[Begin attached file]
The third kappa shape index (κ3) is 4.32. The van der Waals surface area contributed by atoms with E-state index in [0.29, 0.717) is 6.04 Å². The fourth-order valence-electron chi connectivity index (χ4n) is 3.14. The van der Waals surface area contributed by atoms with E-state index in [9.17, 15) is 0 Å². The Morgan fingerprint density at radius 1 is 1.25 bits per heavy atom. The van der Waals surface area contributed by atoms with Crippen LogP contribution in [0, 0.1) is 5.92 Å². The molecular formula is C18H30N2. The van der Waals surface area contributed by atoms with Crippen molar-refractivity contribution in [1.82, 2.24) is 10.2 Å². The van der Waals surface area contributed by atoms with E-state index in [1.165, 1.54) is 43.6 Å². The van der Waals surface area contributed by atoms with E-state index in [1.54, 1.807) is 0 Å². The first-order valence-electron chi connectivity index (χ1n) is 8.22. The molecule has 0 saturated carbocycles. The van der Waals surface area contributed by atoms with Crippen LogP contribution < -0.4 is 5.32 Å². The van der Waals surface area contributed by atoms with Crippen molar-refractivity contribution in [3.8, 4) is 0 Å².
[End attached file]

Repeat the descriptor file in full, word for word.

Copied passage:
The third kappa shape index (κ3) is 4.32. The van der Waals surface area contributed by atoms with E-state index in [0.29, 0.717) is 6.04 Å². The fourth-order valence-electron chi connectivity index (χ4n) is 3.14. The van der Waals surface area contributed by atoms with E-state index in [9.17, 15) is 0 Å². The Morgan fingerprint density at radius 1 is 1.25 bits per heavy atom. The van der Waals surface area contributed by atoms with Crippen LogP contribution in [0, 0.1) is 5.92 Å². The molecular formula is C18H30N2. The van der Waals surface area contributed by atoms with Crippen molar-refractivity contribution in [1.82, 2.24) is 10.2 Å². The van der Waals surface area contributed by atoms with E-state index in [1.165, 1.54) is 43.6 Å². The van der Waals surface area contributed by atoms with E-state index in [1.54, 1.807) is 0 Å². The first-order valence-electron chi connectivity index (χ1n) is 8.22. The molecule has 0 saturated carbocycles. The van der Waals surface area contributed by atoms with Crippen LogP contribution < -0.4 is 5.32 Å². The van der Waals surface area contributed by atoms with Crippen molar-refractivity contribution in [3.8, 4) is 0 Å².